Lesley Brovner was featured in a National Association of Women Business Owners (NAWBO) NYC Q&A, which looked at her career path and why she enjoys what she does. When asked why she chose to become a lawyer, she said, “I’ve always been focused on using my legal knowledge and skills to achieve justice and the best results for the people I represent.” She noted that her ideal client is someone who, “needs help conducting an internal investigation or dealing with a regulatory agency or governmental investigation. ”
Lesley Brovner and Mark Peters Co-Author Article for the New York Law Journal on the Importance of Oversight of the CARES Act
May 6, 2020
Lesley Brovner and Mark Peters co-authored an article for The New York Law Journal titled, “The Importance of Oversight of the CARES Act.”
The article delves into why a massive spending program such as the CARES Act needs close oversight to protect it against fraud.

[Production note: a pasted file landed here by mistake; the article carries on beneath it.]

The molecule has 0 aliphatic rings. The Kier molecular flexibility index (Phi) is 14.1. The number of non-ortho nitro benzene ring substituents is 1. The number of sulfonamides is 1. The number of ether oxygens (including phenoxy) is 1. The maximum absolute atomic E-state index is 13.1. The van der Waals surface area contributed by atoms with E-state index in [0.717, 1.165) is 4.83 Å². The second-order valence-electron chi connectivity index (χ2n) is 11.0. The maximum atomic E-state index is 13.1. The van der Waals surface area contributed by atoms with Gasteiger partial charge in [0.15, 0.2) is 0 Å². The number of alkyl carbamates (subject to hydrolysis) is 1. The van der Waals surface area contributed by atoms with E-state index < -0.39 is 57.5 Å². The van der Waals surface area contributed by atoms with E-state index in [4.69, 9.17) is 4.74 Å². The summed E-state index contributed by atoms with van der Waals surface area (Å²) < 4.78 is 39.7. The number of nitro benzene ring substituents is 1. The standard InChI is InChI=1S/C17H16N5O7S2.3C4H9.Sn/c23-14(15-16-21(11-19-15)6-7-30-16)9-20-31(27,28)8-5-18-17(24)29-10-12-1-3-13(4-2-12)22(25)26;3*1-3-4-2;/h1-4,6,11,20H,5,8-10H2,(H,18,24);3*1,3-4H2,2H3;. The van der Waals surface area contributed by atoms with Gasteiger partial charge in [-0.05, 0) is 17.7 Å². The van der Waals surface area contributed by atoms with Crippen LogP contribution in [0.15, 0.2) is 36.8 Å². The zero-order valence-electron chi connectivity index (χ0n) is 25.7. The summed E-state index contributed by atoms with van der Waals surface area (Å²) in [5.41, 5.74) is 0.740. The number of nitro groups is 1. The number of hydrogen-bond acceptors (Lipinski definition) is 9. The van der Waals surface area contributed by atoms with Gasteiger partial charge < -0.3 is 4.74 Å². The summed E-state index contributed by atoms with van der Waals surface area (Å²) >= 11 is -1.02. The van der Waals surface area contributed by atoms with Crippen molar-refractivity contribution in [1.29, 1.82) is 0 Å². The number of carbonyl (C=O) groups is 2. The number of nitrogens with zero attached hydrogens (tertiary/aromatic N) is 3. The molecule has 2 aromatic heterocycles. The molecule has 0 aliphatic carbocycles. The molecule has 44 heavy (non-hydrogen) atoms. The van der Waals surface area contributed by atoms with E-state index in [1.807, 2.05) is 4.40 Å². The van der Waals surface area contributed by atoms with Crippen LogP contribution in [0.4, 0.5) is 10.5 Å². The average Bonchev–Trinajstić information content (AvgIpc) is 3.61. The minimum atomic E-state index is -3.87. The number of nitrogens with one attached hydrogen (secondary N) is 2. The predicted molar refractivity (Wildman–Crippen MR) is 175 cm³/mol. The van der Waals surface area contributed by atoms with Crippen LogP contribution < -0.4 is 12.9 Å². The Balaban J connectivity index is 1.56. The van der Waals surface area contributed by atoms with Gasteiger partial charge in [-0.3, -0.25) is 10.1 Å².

Lesley and Mark served as First Deputy Commissioner and Commissioner at the New York City Department of Investigation during the rebuilding after Hurricane Sandy and spent over a decade prosecuting fraud in other government spending programs including 9/11 recovery, the WIC program and Social Security. Through their experience on these programs, they note that massive spending programs are invariably victimized by fraud.
Peters Brovner Sues City to Require Planning Transparency
Feb 24, 2020
Lawsuit Challenges De Blasio Administration’s Proposal to Curb Hotel Development in New York City
Administration Acted in “Bad Faith” by Attempting to Hide the Economic Impact of the Proposal by Restricting Public Analysis to Only One Area of the City Despite Plans to Apply Proposal Citywide
Plaintiff Seeks Full Public Accounting of the Impact of the Administration’s Citywide Plan to Require Special Permits for All Future Hotel Construction